Ron Smith, MD

I have these specific goals.

  • I want to educate parents with accurate information about vaccines, while allowing them to tangibly demonstrate their understanding.
  • I want to preserve a parent’s constitutional right to choose not to vaccinate.
  • I want to provide their children’s physicians with proof of that education, and hopefully then preserve the patient-parent-physician relationship.
  • I want to provide physicians with a library of concise information about important current and emerging infectious disease that they may encounter on medical mission fields.

Vaccine Education

Education Documentation

Infectious Disease Library

How PedsVax Vaccine Education Works

all In my practice, we chose not to sever our patient relationships when parents chose not to vaccinate or to do so on their altered schedule. More and more, parents were calling to join our practice because their present physician refused to continue caring for them unless their children were fully immunized.

I felt this was wrong on two specific points. First, I believe that it is a parent’s right to choose not to vaccinate. Second, no parent ever decided to vaccinate against their conscience because their physician demanded they do so. Education and engaging discussion with them is effective, because even if they remain unconvinced about vaccination, parents make an informed decision.

The question remained, though, how do we engage parents? Sometimes vaccine discussions can last thirty or forty minutes to fully explain and answer question?

My solution was to develop an engaging, multimedia online slide course with a short open-book quiz. This if effective because it allows parents to read accurate vaccine information in an non-confrontational environment. Any questions they still have can then be addressed with more focused answers.

The educational materials and quiz are all free to parents, of course. Each parent may also choose to send a copy to their pediatrician or family physician.

Medical History Moment

Unfortunately, the smallpox virus was not completely destroyed. Today, known smallpox virus exists in two places in the world; the CDC in Atlanta, Georgia, and the State Research Center of Virology and Biotechnology (VECTOR Institute) in Koltsovo, Russia. While these are high-level containment centers, we have to remember the story of Janet Parker, to understand that as long as smallpox is present anywhere, we are at risk.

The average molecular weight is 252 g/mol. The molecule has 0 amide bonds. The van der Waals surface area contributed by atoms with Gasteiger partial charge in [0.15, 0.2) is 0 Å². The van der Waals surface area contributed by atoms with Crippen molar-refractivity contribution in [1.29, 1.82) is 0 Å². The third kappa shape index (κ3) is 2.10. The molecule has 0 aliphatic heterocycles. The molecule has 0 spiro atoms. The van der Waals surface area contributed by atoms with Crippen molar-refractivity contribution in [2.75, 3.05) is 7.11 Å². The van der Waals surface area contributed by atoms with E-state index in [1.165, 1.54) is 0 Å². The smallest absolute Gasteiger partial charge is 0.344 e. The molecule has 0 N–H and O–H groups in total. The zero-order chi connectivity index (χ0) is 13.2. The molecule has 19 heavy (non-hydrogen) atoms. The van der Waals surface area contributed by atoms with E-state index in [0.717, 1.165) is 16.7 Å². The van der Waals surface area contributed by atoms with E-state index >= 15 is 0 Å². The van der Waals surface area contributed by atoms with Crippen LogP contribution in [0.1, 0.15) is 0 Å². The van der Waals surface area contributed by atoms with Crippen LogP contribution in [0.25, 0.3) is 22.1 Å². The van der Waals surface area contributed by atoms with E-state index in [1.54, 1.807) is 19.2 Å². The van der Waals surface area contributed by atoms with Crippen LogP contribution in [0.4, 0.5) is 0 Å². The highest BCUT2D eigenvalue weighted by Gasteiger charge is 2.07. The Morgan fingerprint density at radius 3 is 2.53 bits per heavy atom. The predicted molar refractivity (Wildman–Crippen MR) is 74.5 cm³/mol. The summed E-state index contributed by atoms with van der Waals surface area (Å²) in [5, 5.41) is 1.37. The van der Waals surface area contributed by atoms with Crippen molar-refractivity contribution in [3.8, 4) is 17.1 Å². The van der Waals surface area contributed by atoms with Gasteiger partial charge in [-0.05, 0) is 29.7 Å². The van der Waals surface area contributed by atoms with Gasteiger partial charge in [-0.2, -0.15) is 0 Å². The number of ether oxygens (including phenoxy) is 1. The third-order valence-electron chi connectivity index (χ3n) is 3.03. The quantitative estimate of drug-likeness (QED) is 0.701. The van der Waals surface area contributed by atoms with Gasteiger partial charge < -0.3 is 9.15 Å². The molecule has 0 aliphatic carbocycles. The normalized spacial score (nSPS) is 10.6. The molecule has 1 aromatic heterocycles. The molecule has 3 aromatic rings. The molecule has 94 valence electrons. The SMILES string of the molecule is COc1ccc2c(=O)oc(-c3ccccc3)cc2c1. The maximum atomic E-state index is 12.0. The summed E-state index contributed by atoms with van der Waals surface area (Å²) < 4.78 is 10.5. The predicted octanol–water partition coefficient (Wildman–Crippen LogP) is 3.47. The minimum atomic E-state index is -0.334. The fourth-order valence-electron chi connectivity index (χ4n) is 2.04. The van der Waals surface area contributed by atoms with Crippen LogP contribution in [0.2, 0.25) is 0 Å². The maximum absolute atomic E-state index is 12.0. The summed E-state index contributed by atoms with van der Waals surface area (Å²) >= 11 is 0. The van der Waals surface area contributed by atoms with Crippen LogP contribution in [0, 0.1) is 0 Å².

Smallpox scabs like the ones in this image were once used for variolation but were also collected for study. This is very problematic and poses some genuine risks even today. In 2014, the CDC reported workers clearing out a little-used cold-storage room belonging to the Food and Drug Administration found a cardboard box containing six sealed glass tubes labeled with the scientific name for smallpox, “variola.” Two of the tubes contained viable smallpox virus for the severe strain called variola major.

Vaccination for smallpox reportedly is only good for about seven years, so the vast majority of the world today is susceptible. The official US statement is that presently there is enough vaccine to cover our population, but there is no proof of these supplies. What about the rest of the world?

As long as smallpox exists in these two labs, or in some as yet hidden sample bottles of scabs, we are at risk. The coronavirus pandemic would pale in comparison should smallpox suddenly burst back onto the world stage.

Library Topics

The library is intended to include common and uncommon infections. It should be useful for everyone from parents and physicians to missionaries and missionary organizations. My particular interest is in Level 4 Hot infectious bacteria—those infections where there are no specific antivirals or antibiotics and no vaccines. I hope to bring light to other scourges of which many westerners are unaware.

Measles, Whooping Cough, and other infections for which we already vaccinate.

Besides the educational slides and quiz, you will find original content with references.

Dengue Fever

Dengue is also know as breakbone fever. It is among the most painful of infections. There is a vaccine, but it is not as effective because of peculiarities of the four strains of Dengue virus.

Yellow Fever

Recently, two counties in south Florida have been found to now be ridden with the mosquito Aegpytus scapulis which is the insect vector for Yellow Fever. This virus has not been present on US soil since the mid 1900s. There is a vaccine, but no specific treatment.


This is one of the most deadly viruses in the world with mortality rates as high as 90%. There are, at present, five strains, and its close cousin, the Marburg virus. It has circled the globe. There is no specific treatement. A new viral vector mRNA vaccine has been shown to be effective.